We were given a nice room and one day we slept until noon before realizing how much we had slept.

Megha

Bangalore

October 25, 2006

Bangalore is an interesting and rapidly expanding town.

It is now a town in excess of 8,000,000 people.  When I lived here it was the size of the city of Portland.

It is the Silicon valley of India with the presence of Hewlett-Packard, Intel, Phillips, AMD, Toshiba, Sony as well financial giants such as Goldman Sachs.  The growing rate here is tremendous.  I saw in the newspapers yesterday that the comanies plan to hire nearly 200,000 more people in the next 4 months.

The outerskits of the city is getting built up very fast.  There are many gated communities.  The prices are very high.  One of my nephews is building a house 4500 sft at a cost of nearly $ 200,000.  We saw that house under construcion yesterday.

There are many many shopping malls with just about everything available.  The old part of the city is very congested and they are building a metro system for easier travel.  This is suposed to be ready in 2 years along with a new International Airport to be ready in early 2008.

The city is expensive for those who live here and make a modest salary, but rather cheap for those from overseas.  To give you an idea, a kilogram of tomotaoes costs Rs. 35 – 50 (or just about $ 0.45 per pound).  Starbucks latte costs Rs. 45 (or just about $ 1.00). Autorickshaws (3 wheeled vehicles can take you anywhere in town for Rs. 20- 50.  Gasoline is expensive $ 5.00 a gallon.

People are in a hurry, you hear a lot of Indian music, and some top 40 type music as well.  They are totally inundated with Mobiles.  My nephew’s havs 4 phones, my sister’s house 4 phones mostly mobile.  I saw a man riding a motor bike, taking on the cell phone and entering some data on a pad – a rather scary site.

Megha

We are now in India

October 21, 2006

Yes, we have finally arrived in India.   We arrived here safely on Monday afternoon (10/16), and two of my nephews picke dus up at the airport.  They took us to the home of my late brother who passed away in 2001 following complications after a surgery following an auto accident. One of the nephews decided to make a vegetable stew for dinner, and he brought his daughter 14 along with him.  We had a very enjyable conversation lasting into midnight.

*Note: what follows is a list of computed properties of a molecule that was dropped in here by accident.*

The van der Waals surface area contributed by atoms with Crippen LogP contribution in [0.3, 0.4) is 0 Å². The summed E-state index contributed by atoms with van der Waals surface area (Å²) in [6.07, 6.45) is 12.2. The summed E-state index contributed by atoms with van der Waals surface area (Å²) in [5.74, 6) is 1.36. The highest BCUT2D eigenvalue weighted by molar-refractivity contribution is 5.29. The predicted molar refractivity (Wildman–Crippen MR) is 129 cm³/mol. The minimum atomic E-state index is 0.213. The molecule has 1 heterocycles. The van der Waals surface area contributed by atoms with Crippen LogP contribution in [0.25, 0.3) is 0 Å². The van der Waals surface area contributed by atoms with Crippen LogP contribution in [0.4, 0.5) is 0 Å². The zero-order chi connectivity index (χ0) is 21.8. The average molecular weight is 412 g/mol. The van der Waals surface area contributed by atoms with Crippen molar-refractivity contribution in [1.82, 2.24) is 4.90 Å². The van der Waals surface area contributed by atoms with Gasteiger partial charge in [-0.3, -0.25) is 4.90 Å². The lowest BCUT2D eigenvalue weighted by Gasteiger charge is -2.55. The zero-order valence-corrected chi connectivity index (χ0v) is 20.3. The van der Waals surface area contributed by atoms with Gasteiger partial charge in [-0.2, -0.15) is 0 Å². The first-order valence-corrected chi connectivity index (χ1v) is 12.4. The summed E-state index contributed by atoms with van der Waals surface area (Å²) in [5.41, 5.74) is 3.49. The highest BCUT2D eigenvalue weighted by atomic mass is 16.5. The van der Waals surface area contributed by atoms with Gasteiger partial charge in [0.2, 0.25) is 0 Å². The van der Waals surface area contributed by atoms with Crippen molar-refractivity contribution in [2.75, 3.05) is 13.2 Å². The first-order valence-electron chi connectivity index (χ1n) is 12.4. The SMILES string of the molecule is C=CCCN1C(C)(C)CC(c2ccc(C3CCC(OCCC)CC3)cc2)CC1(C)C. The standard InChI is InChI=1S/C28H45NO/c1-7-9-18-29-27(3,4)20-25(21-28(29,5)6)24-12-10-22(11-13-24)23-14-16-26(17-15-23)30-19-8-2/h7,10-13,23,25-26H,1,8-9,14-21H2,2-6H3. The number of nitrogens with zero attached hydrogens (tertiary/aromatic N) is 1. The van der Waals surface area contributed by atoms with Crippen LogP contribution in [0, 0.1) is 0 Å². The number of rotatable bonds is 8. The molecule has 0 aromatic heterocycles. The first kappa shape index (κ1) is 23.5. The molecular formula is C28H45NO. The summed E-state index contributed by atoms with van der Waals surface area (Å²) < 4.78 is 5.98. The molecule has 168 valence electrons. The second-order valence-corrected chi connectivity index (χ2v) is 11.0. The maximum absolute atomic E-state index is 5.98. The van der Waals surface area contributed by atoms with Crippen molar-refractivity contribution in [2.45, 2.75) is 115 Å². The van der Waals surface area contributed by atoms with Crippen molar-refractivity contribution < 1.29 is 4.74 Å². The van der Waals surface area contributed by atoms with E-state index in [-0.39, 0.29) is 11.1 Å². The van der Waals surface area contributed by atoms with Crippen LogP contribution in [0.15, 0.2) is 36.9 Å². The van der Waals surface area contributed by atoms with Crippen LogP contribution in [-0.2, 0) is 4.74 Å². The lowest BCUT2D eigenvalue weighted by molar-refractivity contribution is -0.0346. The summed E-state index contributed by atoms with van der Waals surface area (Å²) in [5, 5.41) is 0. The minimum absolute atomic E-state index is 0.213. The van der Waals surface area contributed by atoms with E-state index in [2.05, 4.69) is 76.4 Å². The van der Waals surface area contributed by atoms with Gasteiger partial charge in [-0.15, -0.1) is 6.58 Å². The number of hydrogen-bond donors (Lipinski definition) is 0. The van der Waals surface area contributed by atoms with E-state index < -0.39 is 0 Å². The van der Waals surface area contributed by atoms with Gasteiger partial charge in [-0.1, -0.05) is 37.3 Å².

I take this opportunity to introduce my family to you.

Both my parents passed away in 1997.  My dad was 98 1/2 at that time and my mother passes away in December and she was 92 years old.  They had remained married for 79 years.  They both enjoyed good health until their demise and did not suffer any pain.  They simply died of old age.

My parents had 8 children, 7 boys and 1 girl.  I had 2 younger brothers and 4 older brothers and an older sister.

Three of my older brothers have passed away, and two of my younger brothers have passed away.  I just have left one sister (who will be 80 in january) and a brother who lives in California.

In between these siblings of mine, there are 16 nieces of nephews.  Ten of them live in Bangalore,  two live in California, one lives in South America, one lives in Delhi, one in Mumbai, one lives in Hyderabad, and one lives in Delhi.  Execpt for one niece and nephew all others are married and have their own children.  Some of these children are of marriagiable age now.

The main thing I must say about my nieces and neohews is that they are all very close, and get together every two months or.  Some of them are into group singing, and enjoying a jolly old time.

Megha

Visit to the British Museum

October 13, 2006

Friday (Oct 13, 2006), we spent most of the afternoon at the british Museum.  What a treat it is yo see it.  We were able barely scrape the surface.